For the last couple of days the sun has come out briefly every day, yellow and gold in blue and purple skies and in the evenings the light seems to linger just a little while longer than it normally has during this long dark winter. I feel greedy for the sun, I want to swallow it up, steal it, put it in my bag or pocket and peep at it time to time to let it illuminate my face, I want to keep it jealously for myself, no I can share it as long as I am sure that it is mine and will not go back to its wintery state of unkindness.
This winter has dragged its feet in the muddy verdure of London and I have dragged my own feet too wanting an out from the gloominess of the days. I need sunlight and sunshine and sun rays and sunniness, all things sun. I need it on my skin like a lover need to be touched, I need it in my belly like food, I need it in my brain to be able to write and create, I need it in my heart to be able to love. How do people survive and live and thrive in weathers such as this? Perhaps it is my own shortcoming but why blame myself for this sunless state?
On sidewalks around London Christmas trees are still piled up in their now inglorious state. No lights on them, no decorations, tinsel or ornaments. They block your way sullen and rude as you navigate the sidewalks. They do not comprehend their current state. I see myself reflected in them. They had their glory in the ground and then they were raised to the state of almost worship, at the center of homes and palaces and living rooms, gifts poured at their feet, candles lit around their bowers, families gathered around their branches. Now banished to the sidewalks they lie unclaimed for weeks, not even a decent private burial, they must wither and die next to cemented roads, passing dogs pee on them gladly, such ignoble ends they meet on their backs and sides.
I am impatient and turn my face away from their faded greens and browns as I continue to seek my sun.
This morning I almost had a panic attack in the train. I was the last one to squeeze myself in on the Eastbound Piccadilly train and at the next stop when the doors opened on the other side of me, I realized I was effectively at the bottom of a heap of humanity. An indifferent humanity dressed in black, their ears blocked by headphones, their eyes on their screens or closed or glazed into the fatigue that commuters tend to acquire in the underground realms of travel.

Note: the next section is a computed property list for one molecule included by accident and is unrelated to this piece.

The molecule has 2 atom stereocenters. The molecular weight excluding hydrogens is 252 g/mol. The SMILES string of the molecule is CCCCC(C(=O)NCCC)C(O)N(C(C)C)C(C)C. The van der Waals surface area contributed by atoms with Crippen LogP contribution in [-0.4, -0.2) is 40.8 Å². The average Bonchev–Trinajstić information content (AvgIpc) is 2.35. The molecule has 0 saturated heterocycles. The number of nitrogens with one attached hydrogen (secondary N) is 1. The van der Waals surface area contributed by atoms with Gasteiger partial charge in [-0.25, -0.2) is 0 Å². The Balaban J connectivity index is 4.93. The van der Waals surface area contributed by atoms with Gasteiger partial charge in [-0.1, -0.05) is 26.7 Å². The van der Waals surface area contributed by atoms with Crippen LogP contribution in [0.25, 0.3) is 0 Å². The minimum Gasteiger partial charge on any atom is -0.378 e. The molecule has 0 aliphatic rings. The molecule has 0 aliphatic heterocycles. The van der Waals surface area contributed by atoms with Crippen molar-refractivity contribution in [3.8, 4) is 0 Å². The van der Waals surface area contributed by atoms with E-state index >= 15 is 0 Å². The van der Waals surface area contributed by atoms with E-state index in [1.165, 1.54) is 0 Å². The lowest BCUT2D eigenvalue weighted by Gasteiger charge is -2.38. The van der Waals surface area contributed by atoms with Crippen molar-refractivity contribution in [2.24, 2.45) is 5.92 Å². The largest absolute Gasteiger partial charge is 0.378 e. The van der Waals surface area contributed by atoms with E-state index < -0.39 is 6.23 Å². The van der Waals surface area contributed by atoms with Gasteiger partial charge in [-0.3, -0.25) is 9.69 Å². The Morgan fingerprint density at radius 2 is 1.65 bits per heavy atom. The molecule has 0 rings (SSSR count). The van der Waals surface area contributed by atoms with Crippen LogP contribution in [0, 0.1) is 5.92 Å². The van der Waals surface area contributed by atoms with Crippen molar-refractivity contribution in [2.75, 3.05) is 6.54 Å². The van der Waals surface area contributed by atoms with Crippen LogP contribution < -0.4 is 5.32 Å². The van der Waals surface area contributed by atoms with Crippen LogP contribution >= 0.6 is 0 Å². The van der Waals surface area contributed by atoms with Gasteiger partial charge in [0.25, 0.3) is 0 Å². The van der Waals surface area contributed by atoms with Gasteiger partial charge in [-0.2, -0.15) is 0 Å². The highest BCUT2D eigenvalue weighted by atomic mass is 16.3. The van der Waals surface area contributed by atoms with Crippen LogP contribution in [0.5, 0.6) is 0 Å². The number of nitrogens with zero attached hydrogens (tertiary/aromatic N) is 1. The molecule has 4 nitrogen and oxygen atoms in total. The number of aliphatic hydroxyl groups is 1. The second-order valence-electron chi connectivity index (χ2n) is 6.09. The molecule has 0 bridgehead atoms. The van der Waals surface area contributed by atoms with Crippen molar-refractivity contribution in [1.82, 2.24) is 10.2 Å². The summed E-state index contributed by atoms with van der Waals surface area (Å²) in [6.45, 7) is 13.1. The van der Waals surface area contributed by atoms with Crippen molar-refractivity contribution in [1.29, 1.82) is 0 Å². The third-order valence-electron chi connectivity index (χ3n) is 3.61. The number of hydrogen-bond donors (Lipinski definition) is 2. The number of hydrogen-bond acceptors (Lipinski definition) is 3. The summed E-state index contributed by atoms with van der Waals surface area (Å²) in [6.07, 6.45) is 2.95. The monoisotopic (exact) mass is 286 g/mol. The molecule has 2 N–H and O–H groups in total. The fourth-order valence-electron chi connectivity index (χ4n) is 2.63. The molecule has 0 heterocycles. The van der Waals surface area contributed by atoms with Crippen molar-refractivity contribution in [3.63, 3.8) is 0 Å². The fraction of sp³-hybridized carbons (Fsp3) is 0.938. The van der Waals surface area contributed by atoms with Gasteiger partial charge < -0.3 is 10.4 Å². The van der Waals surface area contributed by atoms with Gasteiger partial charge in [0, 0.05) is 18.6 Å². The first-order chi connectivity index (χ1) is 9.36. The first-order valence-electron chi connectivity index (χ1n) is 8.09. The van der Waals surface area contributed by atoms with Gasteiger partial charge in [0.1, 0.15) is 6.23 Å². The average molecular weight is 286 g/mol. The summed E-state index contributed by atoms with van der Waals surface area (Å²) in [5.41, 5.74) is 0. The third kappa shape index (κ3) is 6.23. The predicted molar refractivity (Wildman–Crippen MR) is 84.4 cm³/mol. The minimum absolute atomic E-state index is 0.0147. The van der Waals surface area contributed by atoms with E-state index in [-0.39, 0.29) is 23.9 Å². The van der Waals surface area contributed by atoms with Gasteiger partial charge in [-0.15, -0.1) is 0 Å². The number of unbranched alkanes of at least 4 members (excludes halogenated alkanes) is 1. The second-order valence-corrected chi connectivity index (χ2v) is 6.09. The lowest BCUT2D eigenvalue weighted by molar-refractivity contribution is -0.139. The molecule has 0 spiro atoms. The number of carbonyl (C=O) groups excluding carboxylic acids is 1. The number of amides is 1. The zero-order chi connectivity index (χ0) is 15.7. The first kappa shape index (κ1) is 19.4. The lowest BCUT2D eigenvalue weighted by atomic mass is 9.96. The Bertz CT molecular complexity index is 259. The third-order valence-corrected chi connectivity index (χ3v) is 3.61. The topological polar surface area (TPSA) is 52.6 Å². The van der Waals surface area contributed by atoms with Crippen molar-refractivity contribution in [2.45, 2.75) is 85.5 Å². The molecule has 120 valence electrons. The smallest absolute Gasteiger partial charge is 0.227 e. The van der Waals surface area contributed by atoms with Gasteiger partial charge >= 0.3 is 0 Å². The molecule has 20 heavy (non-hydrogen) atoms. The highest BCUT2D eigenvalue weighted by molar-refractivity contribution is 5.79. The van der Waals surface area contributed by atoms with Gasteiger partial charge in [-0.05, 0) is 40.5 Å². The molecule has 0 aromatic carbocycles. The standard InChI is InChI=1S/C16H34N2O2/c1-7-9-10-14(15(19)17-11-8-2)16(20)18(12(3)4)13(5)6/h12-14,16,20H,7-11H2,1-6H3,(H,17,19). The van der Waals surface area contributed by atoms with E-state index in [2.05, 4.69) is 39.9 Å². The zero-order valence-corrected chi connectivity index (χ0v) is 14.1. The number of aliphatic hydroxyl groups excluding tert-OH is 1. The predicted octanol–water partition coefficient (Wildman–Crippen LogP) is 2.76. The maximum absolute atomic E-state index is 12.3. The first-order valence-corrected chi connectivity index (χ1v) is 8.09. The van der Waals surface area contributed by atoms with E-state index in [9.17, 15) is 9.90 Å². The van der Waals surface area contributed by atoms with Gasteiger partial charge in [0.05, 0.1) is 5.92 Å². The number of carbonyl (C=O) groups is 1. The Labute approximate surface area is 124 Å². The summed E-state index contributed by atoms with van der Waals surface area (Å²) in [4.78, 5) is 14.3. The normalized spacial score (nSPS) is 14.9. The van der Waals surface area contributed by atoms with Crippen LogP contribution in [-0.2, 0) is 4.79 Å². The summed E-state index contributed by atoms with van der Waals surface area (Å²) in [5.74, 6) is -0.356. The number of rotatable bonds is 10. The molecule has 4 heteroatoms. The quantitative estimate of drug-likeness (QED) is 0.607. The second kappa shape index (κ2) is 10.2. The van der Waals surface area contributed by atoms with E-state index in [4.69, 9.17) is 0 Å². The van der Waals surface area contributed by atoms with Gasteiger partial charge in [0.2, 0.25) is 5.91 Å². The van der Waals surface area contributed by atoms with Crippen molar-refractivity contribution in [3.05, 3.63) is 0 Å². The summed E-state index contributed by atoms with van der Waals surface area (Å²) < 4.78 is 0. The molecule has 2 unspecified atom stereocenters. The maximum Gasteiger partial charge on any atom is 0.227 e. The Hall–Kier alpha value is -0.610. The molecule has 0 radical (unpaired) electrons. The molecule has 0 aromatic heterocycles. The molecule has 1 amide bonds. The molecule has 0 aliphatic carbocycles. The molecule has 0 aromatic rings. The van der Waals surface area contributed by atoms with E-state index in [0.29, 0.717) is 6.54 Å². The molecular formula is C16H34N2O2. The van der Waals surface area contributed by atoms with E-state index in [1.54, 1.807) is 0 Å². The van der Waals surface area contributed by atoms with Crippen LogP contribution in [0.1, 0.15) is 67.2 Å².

I reminded myself to breathe as I stifled the urge to scream or scramble, four counts of air into my stomach, eight counts slowly out but that was too much to do, so it became three counts into my belly and six out. Rhythmic belly breathing my yoga teacher calls it and it always helps and it did. I can do one more train stop I thought and I did but I couldn’t stay at the bottom of the human pile anymore as the door to the platform at the next stop opened once again on the opposite end to me.
The girl next to whom I was wedged smiled as I squeezed myself in front of her and I was grateful for her smile. Over the duration of the next two stops, I kept inching forward like this, fitting my body and my big backpack like the pieces of a puzzle through the people who stood between me and the exit door until I arrived at it and stood there in relief. Even though I was semi blocking commuters entering the train, it was a relief to step on and off the platforms to allow them in. The illusion that we are free is an important one. When my stop finally arrived I decided to walk the rest of the way to class instead of taking the connecting train.
Early morning downtown London. The stores still closed, the pedestrians limited to the office goers and not the melee of tourists too and I breathed the air, grateful to be out. Several coffee shops tempted me and what I wanted more than anything else before my class was the good old English breakfast tea, in a cup and a pot on a tray, the way it seems only the British serve it anymore. Foyles was open. If you haven’t visited this bookstore and if you are in London, you must. This five or is it six storied bookstore opens at 9 am and not only has the choicest collections of books and paraphernalia, it has a coffeeshop on the fifth level. A sizable room with ample of light and ample of tables and chairs and space and food. At that time of the morning I had my pick and sat next to the windows facing a rooftop garden that was a home created for bees. Bees need all the help they can get, a sign read.
I got my cuppa and read a book. In front of me on the wooden table, the white pot and cup of tea gleamed silver with the light of a new day.